While we've devoted the briefest of attention to the selections of Maicon and Gervinho to the World Cup squads of Brazil and Ivory Coast, respectively, we shift our focus back to the peninsula. Cesare Prandelli's long awaited provisional roster was released moments ago, and while it's full of the usual names, there were some surprise additions and snubs among Italy's elite.
The Provisional Roster
Midfield: Aquilani (Fiorentina), Candreva (Lazio), De Rossi (Roma), Marchisio (Juventus), Montolivo (Milan), Motta (Paris Saint Germain), Parolo (Parma), Pirlo (Juventus), Romulo (Verona), Verratti (Paris Saint Germain);
Attack: Balotelli (Milan), Cassano (Parma), Cerci (Torino), Destro (Roma), Immobile (Torino), Insigne (Napoli), Rossi (Fiorentina)
*Mirante is a reserve
Daniele De Rossi was a no brainer, but from the Roman perspective, there were two huge surprise; one pleasant, the other not so much.
Despite his suspension and ethical transgressions, Mattia Destro's 13 goals were good enough to earn a spot on Cesare Prandelli's initial roster, where he will have heated competition to join the Azzurri attack. My best guess, the battle for the final spots comes down to Destro, Giuseppe Rossi and Lorenzo Insigne, as one would imagine Mario Balotelli, Antonio Cassano and Alessio Cerci are sure things.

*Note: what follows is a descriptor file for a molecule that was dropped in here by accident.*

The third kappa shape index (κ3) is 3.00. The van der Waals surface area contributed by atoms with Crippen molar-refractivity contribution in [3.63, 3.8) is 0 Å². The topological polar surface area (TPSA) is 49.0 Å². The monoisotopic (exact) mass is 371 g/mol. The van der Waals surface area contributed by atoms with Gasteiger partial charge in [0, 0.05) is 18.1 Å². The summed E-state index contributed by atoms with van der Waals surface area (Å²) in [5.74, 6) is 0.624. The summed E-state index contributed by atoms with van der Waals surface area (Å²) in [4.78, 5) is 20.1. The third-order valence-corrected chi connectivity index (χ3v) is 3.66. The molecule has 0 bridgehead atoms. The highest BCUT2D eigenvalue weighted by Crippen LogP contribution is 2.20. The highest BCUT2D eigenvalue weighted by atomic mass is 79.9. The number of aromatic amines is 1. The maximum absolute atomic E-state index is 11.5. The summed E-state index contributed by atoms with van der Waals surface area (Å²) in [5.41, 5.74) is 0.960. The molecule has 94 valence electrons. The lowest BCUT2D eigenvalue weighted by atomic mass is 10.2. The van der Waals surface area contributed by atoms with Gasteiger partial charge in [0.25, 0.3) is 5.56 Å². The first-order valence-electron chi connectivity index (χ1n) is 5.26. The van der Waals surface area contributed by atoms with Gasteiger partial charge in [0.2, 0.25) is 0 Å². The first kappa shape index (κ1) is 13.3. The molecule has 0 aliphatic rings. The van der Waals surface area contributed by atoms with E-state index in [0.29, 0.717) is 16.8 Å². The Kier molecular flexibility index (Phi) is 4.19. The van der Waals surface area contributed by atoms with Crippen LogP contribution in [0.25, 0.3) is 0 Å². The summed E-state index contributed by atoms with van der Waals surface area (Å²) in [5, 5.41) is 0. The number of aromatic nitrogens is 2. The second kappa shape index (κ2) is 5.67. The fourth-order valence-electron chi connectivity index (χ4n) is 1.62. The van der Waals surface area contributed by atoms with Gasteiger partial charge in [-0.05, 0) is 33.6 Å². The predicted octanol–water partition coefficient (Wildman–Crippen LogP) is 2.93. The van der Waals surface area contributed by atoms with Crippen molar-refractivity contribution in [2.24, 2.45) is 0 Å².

Of course, the biggest obstacle to Destro's place on this squad might simply be the rust he's accrued from his most recent suspension, but beyond that, Destro's per match and per 90 minute numbers are second to none. He's got the nose for goal and a nearly unparalleled ability to move in space, so the benefits he would bring to Brazil are obvious; we can only hope Prandelli thinks the same.
Now for the bad news, the omission of Alessandro Florenzi.
Young Ale has strung together a pretty remarkable season for such a young player, tallying six goals and seven assists in league play and showing an understanding of the game far beyond his 23-years. He doesn't need the ball to be effective, he's versatile and can run for days; call me crazy, but he provides much more in terms of tactical flexibility, conditioning and sheer talent than Riccardo Montolivo. One can only imagine that Prandelli opted for experience on this one.
Other notable snubs included Stephan El Shaarawy, Alberto Gilardino (someone jumped the twitter gun on that one), Emanuele Giaccherini, Luca Toni and, of course, Francesco Totti, to the extent he was an actual candidate.
We'll have a more detailed analysis of this selection, but what do you all think? Did Prandelli choose wisely?